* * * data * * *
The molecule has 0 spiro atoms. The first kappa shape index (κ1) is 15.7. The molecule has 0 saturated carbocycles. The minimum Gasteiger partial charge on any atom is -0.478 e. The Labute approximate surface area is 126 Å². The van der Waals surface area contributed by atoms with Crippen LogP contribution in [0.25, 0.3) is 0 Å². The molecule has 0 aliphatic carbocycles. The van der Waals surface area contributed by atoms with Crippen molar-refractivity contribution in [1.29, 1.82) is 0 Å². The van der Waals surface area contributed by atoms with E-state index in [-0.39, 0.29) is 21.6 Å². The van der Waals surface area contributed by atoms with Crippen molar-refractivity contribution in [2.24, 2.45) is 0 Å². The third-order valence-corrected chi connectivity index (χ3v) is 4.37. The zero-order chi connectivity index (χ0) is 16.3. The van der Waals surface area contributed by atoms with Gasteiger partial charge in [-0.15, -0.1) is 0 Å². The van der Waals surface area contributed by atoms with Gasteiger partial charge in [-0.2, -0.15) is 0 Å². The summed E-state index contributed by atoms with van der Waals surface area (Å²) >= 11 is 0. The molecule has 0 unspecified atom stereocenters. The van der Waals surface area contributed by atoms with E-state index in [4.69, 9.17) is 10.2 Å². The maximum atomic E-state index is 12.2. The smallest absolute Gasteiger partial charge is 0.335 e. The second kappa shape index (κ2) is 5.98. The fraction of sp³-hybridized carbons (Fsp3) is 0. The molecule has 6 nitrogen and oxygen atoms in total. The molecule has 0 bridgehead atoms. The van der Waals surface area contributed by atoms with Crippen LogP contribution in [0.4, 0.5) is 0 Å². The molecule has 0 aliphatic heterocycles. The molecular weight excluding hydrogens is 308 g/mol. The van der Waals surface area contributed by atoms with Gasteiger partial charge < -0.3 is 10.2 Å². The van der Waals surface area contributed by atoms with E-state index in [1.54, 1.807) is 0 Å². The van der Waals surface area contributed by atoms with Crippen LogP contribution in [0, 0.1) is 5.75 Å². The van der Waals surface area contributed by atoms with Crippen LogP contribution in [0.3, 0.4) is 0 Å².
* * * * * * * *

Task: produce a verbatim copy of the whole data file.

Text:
The molecule has 0 spiro atoms. The first kappa shape index (κ1) is 15.7. The molecule has 0 saturated carbocycles. The minimum Gasteiger partial charge on any atom is -0.478 e. The Labute approximate surface area is 126 Å². The van der Waals surface area contributed by atoms with Crippen LogP contribution in [0.25, 0.3) is 0 Å². The molecule has 0 aliphatic carbocycles. The van der Waals surface area contributed by atoms with Crippen molar-refractivity contribution in [1.29, 1.82) is 0 Å². The van der Waals surface area contributed by atoms with E-state index in [-0.39, 0.29) is 21.6 Å². The van der Waals surface area contributed by atoms with Crippen molar-refractivity contribution in [2.24, 2.45) is 0 Å². The third-order valence-corrected chi connectivity index (χ3v) is 4.37. The zero-order chi connectivity index (χ0) is 16.3. The van der Waals surface area contributed by atoms with Gasteiger partial charge in [-0.15, -0.1) is 0 Å². The van der Waals surface area contributed by atoms with Gasteiger partial charge in [-0.2, -0.15) is 0 Å². The summed E-state index contributed by atoms with van der Waals surface area (Å²) >= 11 is 0. The molecule has 0 unspecified atom stereocenters. The van der Waals surface area contributed by atoms with E-state index in [4.69, 9.17) is 10.2 Å². The maximum atomic E-state index is 12.2. The smallest absolute Gasteiger partial charge is 0.335 e. The second kappa shape index (κ2) is 5.98. The fraction of sp³-hybridized carbons (Fsp3) is 0. The molecule has 6 nitrogen and oxygen atoms in total. The molecule has 0 bridgehead atoms. The van der Waals surface area contributed by atoms with Crippen LogP contribution in [0.4, 0.5) is 0 Å². The molecule has 0 aliphatic heterocycles. The molecular weight excluding hydrogens is 308 g/mol. The van der Waals surface area contributed by atoms with Gasteiger partial charge < -0.3 is 10.2 Å². The van der Waals surface area contributed by atoms with E-state index in [1.54, 1.807) is 0 Å². The van der Waals surface area contributed by atoms with Crippen LogP contribution in [0, 0.1) is 5.75 Å². The van der Waals surface area contributed by atoms with Crippen LogP contribution in [0.3, 0.4) is 0 Å².